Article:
Spring is here, and our grasslands are full of the new season’s flowers, like this fragrant little bulbine lily.
This plant can be expected to keep producing more flower-spikes like this one, through to late summer.
Each individual flower lasts only one day, but new flowers keep opening, up the spike, so each flower-spike is decorative for quite some time.
Notice those lovely shaggy stamens!
Despite its name, this perennial plant doesn’t actually have a bulb. It does, however, have a corm, with very fat, succulent roots attached to it.
The root at left is of a rather young plant, dug up in December. That little corm has a way to grow before it reashes full size. (Click on the photo for a closer look at it.) However the roots have already stored up a good supply of the starch which is to see the plant through winter.
Bulbine bulbosa is “deciduous”, which means that its above-ground parts die down when flowering and seed production finish, and the plant then remains dormant until the following spring. The business-like root is the secret of its long life, letting it survive droughts, fire, and frosts.
Its leaves also work to help it make the best of the sparse rainfall of its natural habitat. They are channelled on the upper surface, a design which leads the rain into the centre of the plant, where it gives the roots more water than the surrounding soil.
The leaves are hollow, rather like slender onion leaves, and the plants have been called "wild onion". (Don’t eat those leaves, though. They are likely to give you a severe case of diarrhoea!)
The sweet, nutritious corms were one of the favourite summer foods of the Aborigines, and are said to be the best flavoured of the lily roots. They fatten up throughout the growing season, and are best dug up at the end of the flowering season. They must be roasted, to make them safe to eat.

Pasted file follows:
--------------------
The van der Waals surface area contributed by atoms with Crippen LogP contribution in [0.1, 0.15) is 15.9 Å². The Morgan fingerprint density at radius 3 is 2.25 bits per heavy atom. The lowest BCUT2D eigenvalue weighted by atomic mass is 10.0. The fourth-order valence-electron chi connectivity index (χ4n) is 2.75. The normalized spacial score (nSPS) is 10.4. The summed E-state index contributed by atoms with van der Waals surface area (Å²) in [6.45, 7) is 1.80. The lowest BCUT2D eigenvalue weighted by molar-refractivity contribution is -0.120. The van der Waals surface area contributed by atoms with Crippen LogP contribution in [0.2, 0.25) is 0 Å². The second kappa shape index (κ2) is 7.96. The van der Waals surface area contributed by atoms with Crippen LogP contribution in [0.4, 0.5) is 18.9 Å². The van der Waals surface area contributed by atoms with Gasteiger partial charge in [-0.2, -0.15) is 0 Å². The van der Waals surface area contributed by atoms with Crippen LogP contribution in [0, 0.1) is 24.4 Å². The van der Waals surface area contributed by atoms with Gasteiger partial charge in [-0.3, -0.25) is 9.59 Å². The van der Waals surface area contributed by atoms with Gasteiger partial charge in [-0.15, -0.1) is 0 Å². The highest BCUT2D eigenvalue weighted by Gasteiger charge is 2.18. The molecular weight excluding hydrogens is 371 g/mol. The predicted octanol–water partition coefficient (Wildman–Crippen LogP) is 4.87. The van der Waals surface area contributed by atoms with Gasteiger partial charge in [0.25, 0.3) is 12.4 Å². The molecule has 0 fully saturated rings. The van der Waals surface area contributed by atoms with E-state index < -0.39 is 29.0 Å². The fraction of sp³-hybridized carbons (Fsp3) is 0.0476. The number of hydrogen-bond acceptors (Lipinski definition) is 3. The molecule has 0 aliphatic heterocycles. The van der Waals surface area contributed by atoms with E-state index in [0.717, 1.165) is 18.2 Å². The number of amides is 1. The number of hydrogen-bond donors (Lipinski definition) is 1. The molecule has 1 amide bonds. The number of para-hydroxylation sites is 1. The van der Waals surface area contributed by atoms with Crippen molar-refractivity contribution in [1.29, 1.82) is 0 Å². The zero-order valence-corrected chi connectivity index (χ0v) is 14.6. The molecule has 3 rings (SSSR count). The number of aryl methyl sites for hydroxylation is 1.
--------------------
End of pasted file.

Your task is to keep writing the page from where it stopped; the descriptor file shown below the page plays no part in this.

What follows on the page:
Like so many of our Australian plants, common bulbine is more popular in gardens overseas than here, which is a pity. For garden use, the best position for it would be in a garden of perennials where it can pop up again year after year.
It is a colony-forming plant in the wild, and a good colony can be quite spectacular. In gardens, the same effect can be achieved by planting bulbines in groups.
Despite their natural drought hardiness, they looks best if given some supplementary watering during the growing and flowering season.
This is the taller of our two local bulbines. The flowers are very similar to the above, but the leaves look as though they are coated with blue-grey powder.
It behaves as an annual in the wild, but well-cared-for, in a garden situation, it can be a clumping perennial. New plants can be grown from the tiny winged seeds, which should be stored for several months before planting. They are likely to take a month or two to germinate.
This species is found naturally in the Jondaryan area and further west, and is the best bulbine for heavy clay soil.